Illuminate ABA

Signs of autism in kids: how to spot it and how we can help

Signs of autism in kids: how to spot it and how we can help

As a parent, you know your child better than anyone, and as they hit their developmental milestones you may start to see signs in their behavior that separate them from their peers. It could be a lack of eye contact, delayed language or just an inkling that something is different. If this is the case, then you may want to start the journey towards getting your child evaluated and possibly diagnosed with autism. Like many parents in this situation, you may be feeling overwhelmed. What are the signs of autism in kids? How does one start the process of getting a diagnosis?

In this guide, we will reveal some of the most common signs of autism spectrum disorder (ASD) in babies, toddlers and teenagers to help you make an informed decision about the progress of your child’s development and whether to seek help with an ASD assessment. 

Of course, every child develops at a different pace. Some are walking before age 1, while others need a little more time before taking their first few steps. But as a parent, you know when your child is developing differently from their peers. And while it’s important to adopt a ‘stages not ages’ philosophy, there are some developmental signs that could lead you to suspect your child has ASD. If you’re seeing these potential signs of autism, those require professional investigation.

When do signs of autism start?

Signs of autism in kids can start at any age. The first signs of autism can even appear before age 1. A lot of it depends on the child. As parents, you get to know what’s normal for your child and you will be able to spot signs that separate them from their siblings or peers. These signs can start early.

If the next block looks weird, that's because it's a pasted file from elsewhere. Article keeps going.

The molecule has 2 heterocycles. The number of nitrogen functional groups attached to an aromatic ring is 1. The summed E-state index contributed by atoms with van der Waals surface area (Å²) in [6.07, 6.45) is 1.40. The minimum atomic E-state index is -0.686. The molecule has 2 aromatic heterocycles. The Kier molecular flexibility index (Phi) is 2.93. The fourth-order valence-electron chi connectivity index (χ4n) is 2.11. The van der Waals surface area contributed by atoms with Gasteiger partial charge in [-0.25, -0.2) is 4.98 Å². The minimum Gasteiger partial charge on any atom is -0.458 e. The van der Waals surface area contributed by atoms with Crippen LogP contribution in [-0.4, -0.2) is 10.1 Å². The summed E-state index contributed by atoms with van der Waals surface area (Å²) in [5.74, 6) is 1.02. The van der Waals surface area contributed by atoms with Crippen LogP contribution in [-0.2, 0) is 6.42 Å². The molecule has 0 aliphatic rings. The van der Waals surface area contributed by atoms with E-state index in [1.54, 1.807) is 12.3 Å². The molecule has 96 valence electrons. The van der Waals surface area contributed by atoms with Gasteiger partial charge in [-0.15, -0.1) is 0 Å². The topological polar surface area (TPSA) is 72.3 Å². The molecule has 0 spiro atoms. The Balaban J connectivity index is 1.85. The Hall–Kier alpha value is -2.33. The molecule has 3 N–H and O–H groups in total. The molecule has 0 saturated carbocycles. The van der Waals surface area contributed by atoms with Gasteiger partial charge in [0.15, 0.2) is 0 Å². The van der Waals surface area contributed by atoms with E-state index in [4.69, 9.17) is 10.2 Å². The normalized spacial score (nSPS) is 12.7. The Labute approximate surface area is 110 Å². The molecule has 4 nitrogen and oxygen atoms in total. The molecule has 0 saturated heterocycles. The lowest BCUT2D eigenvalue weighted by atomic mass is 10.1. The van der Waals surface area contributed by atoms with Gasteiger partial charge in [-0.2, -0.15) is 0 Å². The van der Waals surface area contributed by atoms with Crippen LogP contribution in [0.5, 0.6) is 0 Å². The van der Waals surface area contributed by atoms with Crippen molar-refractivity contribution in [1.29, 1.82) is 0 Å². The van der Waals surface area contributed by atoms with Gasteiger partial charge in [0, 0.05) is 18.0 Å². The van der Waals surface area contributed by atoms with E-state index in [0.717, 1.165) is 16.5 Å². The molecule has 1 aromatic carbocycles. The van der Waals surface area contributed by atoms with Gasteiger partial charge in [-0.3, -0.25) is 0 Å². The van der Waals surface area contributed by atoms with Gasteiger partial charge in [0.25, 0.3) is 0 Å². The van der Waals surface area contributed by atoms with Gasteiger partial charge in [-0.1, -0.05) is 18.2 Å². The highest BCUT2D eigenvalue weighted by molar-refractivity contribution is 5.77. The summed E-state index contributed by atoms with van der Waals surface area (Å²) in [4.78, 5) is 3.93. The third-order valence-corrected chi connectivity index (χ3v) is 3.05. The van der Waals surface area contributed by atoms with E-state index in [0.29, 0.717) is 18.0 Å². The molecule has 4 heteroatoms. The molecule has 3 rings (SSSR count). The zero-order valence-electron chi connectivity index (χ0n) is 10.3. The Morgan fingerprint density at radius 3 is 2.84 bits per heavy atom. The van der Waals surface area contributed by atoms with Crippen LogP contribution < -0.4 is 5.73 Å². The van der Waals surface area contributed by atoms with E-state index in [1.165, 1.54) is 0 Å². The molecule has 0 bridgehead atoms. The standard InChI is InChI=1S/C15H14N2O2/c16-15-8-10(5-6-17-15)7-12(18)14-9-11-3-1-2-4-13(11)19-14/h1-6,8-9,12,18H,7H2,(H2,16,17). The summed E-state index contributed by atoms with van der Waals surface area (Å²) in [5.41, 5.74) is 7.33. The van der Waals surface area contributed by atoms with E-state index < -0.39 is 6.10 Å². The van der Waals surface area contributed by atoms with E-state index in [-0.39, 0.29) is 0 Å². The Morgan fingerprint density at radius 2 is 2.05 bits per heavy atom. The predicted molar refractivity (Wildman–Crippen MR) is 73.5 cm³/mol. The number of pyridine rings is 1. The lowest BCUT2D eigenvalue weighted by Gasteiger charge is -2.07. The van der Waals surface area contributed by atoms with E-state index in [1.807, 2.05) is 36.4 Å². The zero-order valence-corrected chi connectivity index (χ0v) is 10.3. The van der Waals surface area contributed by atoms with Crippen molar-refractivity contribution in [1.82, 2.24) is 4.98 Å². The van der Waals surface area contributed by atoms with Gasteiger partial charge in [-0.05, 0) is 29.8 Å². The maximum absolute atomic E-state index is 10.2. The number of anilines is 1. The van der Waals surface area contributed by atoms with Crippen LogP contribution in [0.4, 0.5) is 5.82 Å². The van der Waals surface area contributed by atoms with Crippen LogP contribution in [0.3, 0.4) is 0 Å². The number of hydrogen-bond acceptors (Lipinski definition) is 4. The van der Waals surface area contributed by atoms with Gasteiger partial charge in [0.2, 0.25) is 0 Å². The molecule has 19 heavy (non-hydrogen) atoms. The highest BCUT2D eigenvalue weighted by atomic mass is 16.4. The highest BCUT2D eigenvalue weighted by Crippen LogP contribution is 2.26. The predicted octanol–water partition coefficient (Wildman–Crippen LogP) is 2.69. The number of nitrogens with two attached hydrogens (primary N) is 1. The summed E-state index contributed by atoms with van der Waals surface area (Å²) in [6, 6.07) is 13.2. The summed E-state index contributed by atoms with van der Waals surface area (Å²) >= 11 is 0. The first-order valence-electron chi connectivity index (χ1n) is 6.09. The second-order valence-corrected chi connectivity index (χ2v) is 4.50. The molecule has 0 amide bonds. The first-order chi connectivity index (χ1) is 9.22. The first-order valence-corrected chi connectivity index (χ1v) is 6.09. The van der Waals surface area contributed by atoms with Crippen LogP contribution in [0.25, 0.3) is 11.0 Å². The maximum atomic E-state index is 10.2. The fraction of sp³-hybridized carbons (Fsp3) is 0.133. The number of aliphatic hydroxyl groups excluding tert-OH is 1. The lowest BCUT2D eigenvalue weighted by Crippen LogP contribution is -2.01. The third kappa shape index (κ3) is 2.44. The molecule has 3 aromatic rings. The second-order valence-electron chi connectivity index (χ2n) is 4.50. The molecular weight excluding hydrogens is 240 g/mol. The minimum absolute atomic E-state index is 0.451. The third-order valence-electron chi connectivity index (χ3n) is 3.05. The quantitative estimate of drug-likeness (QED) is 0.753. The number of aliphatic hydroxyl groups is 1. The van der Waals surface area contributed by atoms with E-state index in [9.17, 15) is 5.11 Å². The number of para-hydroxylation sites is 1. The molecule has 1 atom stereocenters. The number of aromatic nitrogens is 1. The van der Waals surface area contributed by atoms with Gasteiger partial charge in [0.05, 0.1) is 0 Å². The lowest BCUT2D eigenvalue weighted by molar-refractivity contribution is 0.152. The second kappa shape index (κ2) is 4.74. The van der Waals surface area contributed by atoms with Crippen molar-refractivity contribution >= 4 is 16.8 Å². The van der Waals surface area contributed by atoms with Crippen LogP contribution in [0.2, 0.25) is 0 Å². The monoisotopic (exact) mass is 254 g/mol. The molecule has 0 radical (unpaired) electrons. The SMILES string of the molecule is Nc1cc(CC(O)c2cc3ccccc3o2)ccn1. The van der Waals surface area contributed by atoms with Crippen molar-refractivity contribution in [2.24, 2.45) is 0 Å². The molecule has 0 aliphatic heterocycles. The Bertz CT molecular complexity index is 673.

Signs of autism in babies

Signs of autism in babies may be very subtle. They can include: 

  • a lack of eye contact
  • not responding to their name
  • appearing not to hear or respond to people
  • not being able to interact with people, toys and objects
  • delayed speech
  • obsessions, such as lining things up
  • sensory overloads from smells, noises and even repetitive movements 

Every child will display differently, so having a comparison with other children is always helpful.

The big three signs to look out for are social and communication difficulties, different behaviors and interests that are atypical to other children.

Signs of autism in toddlers

Signs of autism in toddlers are when social difficulties become more apparent. Parents should look out for how their children are playing with toys. Does your child play similarly to others and can they engage with their peers? There can also be language delays at the toddler stage. 

Other children of the same age might be forming short sentences or babbling, but your child might only say a word or two, or perhaps isn’t motivated to communicate or be social. 

Signs of autism in teenagers

There’s a greater shift in behavior among people with autism as they reach their teenage years. Triggers become more apparent through their lack of coping skills and being unable to recognize emotions. This lack of social skills can further separate them from their neurotypical peers. 

However, some children, especially girls, are good at masking their autism and hiding their differences, making it harder for others to recognize. 

A big issue with spotting signs of autism in kids in their teenage years is that it presents differently between boys and girls. Non-neurotypical typical children interact differently, and it’s known that girls are far more likely to mask their behavior to fit in with their neurotypical peers.